TORONTO -- Rockies right-hander Tyler Chatwood has been linked to veteran star Roy Oswalt throughout his career, even though the two have never met.
Both are wishfully listed at 6-feet tall (many size measurements on rosters and in media guides are not in line with reality). Sub-6-foot right-handers are rare because of a long term scouting prejudice that says their lack of height can lead to injury. This adage has been disproven by the Giants' Tim Lincecum and one-time Rockies righty Byung-Hyun Kim, but it will likely never go away in an era in which players all over the diamond are bigger than ever.
Chatwood, 23, said he's excited to finally meet Oswalt, 35, on Thursday, when Oswalt joins the Rockies for his start against the Nationals.
"I was compared to him because of stature and similar stuff -- a big curveball, velocity on the fastball," said Chatwood (4-1, 2.33 ERA in seven starts). "Anytime you hear that, it's a compliment.
"I don't know him at all, but I'll meet him tomorrow. I just enjoy the way he pitches. I remember growing up watching him with the Astros and the Phillies. I like the way he throws the ball, and I've heard a lot of good things about the way he competes."
Chatwood said he uses any criticism for lack of height positively.
"It doesn't bother me at all," he said. "It adds fuel to the fire. I can't control how tall I am, so it doesn't matter. I've got to go out there, handle my business and try to help my team."
Francis' locker cleared out before game
TORONTO -- Quietly, the Rockies cleared out the locker of left-hander Jeff Francis on Wednesday.
Manager Walt Weiss did not announce that he has been bumped from the team's active roster for veteran right-hander Roy Oswalt, who will make his Rockies debut on Thursday in Washington. Weiss said he will announce the corresponding move before Thursday's game.
But the locker was clear and Francis (2-5, 6.58 ERA in 11 starts) was not part of the Rockies' pregame preparation.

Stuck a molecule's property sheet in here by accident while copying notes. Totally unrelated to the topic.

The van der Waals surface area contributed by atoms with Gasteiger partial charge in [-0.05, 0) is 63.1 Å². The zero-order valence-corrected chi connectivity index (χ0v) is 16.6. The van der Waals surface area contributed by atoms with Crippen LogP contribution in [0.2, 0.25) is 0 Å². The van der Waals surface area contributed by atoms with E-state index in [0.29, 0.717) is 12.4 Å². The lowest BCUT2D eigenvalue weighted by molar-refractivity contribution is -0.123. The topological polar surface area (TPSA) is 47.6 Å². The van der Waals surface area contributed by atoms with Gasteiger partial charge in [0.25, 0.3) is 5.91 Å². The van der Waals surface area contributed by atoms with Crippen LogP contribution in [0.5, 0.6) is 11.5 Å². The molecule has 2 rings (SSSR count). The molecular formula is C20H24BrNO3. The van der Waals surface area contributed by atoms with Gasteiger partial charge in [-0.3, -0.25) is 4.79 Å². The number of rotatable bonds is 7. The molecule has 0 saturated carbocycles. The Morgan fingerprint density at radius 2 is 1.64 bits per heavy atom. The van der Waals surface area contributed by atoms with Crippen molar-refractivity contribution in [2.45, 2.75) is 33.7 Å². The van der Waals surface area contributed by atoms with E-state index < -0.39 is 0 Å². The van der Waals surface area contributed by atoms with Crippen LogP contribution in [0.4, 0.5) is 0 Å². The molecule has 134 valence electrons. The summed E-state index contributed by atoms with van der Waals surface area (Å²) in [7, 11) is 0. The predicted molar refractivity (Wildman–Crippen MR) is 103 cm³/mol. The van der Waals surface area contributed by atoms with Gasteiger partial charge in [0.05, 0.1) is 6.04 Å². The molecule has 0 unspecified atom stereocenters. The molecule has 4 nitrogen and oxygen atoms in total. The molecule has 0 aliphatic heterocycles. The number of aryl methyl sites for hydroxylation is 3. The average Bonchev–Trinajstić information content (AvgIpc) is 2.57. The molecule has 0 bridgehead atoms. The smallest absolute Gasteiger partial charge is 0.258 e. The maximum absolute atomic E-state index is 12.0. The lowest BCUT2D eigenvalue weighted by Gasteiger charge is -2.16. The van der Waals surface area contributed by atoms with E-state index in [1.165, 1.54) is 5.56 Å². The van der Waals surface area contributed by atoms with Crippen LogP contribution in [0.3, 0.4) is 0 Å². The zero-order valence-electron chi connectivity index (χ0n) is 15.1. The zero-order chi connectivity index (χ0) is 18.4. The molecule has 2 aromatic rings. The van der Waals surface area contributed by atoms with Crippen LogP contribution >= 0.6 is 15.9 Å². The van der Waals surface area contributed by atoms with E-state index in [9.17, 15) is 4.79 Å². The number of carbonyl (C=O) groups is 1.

The next move is still uncertain.
According to a source familiar with the situation, the Rockies would like to option Francis to the Minors. With more than seven years' service time in the Majors, Francis would have to agree to the move.
Although Francis, 32, has struggled this season, the Rockies still have a need for him. Beyond the five pitchers still in the rotation, there is not much in terms of starting depth.
Left-hander Drew Pomeranz is coming off a dominating effort in his last start at Triple-A Colorado Springs, but before then had a string of starts where he was dazzling for four or five innings then lost it. Veteran Aaron Cook and prospect lefty Christian Friedrich are on the Triple-A disabled list. Chris Volstad, who has been with the Rockies twice, and on Tuesday was strong in his first start since going back to Triple-A, is seen as a multi-inning reliever more than a starter.
Francis, who has pitched two stints for the Rockies from 2004-10 and 2012-13 -- with a stop with the Royals in between -- gave up eight runs in six innings on Tuesday in a loss to the Blue Jays.
Cuddyer extends unique hitting streak
TORONTO -- Severely bruised ribs interrupted Rockies right fielder Michael Cuddyer's season, but they didn't break his consistent hitting approach.
Cuddyer singled off Blue Jays starter Mark Buehrle in the first inning of Wednesday's 5-2 loss to extend his career-best hitting streak to 17 games. It is the longest for a Rockies player since Matt Holliday went 17 straight in 2007. He finished 1-for-5 with two strikeouts.